KINSHASA, Congo — The founder and leader of a Congo rebel group who is wanted for crimes against humanity surrendered Wednesday in the country’s North Kivu province, the United Nations mission in Congo said.
Ntabo Ntaberi Sheka, the founder of Nduma defense of Congo, has been wanted since 2011 under a national warrant for crimes against humanity, including for mass rapes. He surrendered Wednesday to U.N. forces in Mutongo in Congo’s east with full knowledge he will stand trial for alleged crimes, the mission said. He has since been transferred to Goma, the capital of the province.
The U.N. mission said it would support judicial authorities in pursuing criminal prosecutions for human rights violations, and it has a standing agreement with the government to ensure that those handed over to the national authorities are treated in accordance with all relevant human rights standards.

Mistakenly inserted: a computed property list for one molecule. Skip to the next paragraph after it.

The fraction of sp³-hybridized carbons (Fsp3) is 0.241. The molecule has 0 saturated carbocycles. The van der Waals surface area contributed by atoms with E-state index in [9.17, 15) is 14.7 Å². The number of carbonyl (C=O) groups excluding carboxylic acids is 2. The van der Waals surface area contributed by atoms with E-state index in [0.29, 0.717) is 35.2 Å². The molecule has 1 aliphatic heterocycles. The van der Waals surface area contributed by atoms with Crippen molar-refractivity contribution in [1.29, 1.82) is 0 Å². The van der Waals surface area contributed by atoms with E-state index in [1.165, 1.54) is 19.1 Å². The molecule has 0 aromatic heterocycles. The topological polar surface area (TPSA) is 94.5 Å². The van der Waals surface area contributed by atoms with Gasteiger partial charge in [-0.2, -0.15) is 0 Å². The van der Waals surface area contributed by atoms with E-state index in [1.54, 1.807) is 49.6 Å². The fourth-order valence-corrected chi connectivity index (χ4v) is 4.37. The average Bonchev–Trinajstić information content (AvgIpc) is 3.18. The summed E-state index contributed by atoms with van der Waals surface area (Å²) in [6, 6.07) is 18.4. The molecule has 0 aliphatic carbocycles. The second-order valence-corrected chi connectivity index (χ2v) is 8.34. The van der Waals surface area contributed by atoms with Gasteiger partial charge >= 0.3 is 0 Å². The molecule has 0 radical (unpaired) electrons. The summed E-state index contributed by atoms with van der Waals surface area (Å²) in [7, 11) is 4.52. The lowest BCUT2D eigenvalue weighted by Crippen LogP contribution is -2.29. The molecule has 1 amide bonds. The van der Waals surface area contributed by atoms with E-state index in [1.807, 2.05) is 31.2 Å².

Eastern Congo has been plagued by a myriad of armed rebels since the Rwandan genocide in 1994.
Human Rights Watch Central Africa director Ida Sawyer said Sheka’s surrender brings hope for justice and a reprieve from violence.
“Thousands of civilians in eastern Democratic Republic of Congo have been affected by crimes committed by forces under Ntabo Ntaberi Sheka’s command, and many still fear the next attack,” she said.
He remained at large for over six years as his troops continued to commit horrific crimes, she said.
“His surrender today brings hope for justice and a reprieve from the violence. Congolese authorities, with support from the United Nations, should ensure Sheka’s safety in detention and promptly bring him to justice in a fair and credible trial,” she said.